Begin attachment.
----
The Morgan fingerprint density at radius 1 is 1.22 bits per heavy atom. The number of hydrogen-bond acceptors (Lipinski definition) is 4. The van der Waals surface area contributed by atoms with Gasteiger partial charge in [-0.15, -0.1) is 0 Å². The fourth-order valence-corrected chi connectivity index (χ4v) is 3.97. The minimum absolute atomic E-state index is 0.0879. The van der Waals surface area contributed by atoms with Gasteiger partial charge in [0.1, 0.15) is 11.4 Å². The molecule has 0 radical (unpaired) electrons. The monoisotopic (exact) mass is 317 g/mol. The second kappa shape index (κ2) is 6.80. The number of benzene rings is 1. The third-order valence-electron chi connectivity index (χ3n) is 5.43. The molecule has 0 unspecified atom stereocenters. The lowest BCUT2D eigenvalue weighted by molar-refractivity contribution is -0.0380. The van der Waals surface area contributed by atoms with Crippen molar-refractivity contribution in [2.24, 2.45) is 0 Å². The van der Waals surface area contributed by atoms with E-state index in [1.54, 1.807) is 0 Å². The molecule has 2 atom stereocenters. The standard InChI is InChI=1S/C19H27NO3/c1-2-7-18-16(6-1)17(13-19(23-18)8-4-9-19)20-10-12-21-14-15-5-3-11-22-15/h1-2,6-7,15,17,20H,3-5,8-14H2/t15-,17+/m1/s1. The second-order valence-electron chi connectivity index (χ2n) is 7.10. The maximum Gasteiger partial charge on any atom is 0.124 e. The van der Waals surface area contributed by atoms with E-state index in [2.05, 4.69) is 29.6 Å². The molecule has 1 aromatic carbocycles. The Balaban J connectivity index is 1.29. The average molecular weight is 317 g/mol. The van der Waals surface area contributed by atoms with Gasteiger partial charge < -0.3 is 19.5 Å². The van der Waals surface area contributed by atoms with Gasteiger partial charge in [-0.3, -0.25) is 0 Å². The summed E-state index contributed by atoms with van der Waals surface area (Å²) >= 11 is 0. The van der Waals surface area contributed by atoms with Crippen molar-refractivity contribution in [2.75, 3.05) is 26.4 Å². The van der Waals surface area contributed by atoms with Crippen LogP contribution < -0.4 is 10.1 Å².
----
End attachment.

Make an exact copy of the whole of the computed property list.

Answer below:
The Morgan fingerprint density at radius 1 is 1.22 bits per heavy atom. The number of hydrogen-bond acceptors (Lipinski definition) is 4. The van der Waals surface area contributed by atoms with Gasteiger partial charge in [-0.15, -0.1) is 0 Å². The fourth-order valence-corrected chi connectivity index (χ4v) is 3.97. The minimum absolute atomic E-state index is 0.0879. The van der Waals surface area contributed by atoms with Gasteiger partial charge in [0.1, 0.15) is 11.4 Å². The molecule has 0 radical (unpaired) electrons. The monoisotopic (exact) mass is 317 g/mol. The second kappa shape index (κ2) is 6.80. The number of benzene rings is 1. The third-order valence-electron chi connectivity index (χ3n) is 5.43. The molecule has 0 unspecified atom stereocenters. The lowest BCUT2D eigenvalue weighted by molar-refractivity contribution is -0.0380. The van der Waals surface area contributed by atoms with Crippen molar-refractivity contribution in [2.24, 2.45) is 0 Å². The van der Waals surface area contributed by atoms with E-state index in [1.54, 1.807) is 0 Å². The molecule has 2 atom stereocenters. The standard InChI is InChI=1S/C19H27NO3/c1-2-7-18-16(6-1)17(13-19(23-18)8-4-9-19)20-10-12-21-14-15-5-3-11-22-15/h1-2,6-7,15,17,20H,3-5,8-14H2/t15-,17+/m1/s1. The second-order valence-electron chi connectivity index (χ2n) is 7.10. The maximum Gasteiger partial charge on any atom is 0.124 e. The van der Waals surface area contributed by atoms with E-state index in [2.05, 4.69) is 29.6 Å². The molecule has 1 aromatic carbocycles. The Balaban J connectivity index is 1.29. The average molecular weight is 317 g/mol. The van der Waals surface area contributed by atoms with Gasteiger partial charge < -0.3 is 19.5 Å². The van der Waals surface area contributed by atoms with Gasteiger partial charge in [-0.3, -0.25) is 0 Å². The summed E-state index contributed by atoms with van der Waals surface area (Å²) >= 11 is 0. The van der Waals surface area contributed by atoms with Crippen molar-refractivity contribution in [2.75, 3.05) is 26.4 Å². The van der Waals surface area contributed by atoms with Crippen LogP contribution < -0.4 is 10.1 Å².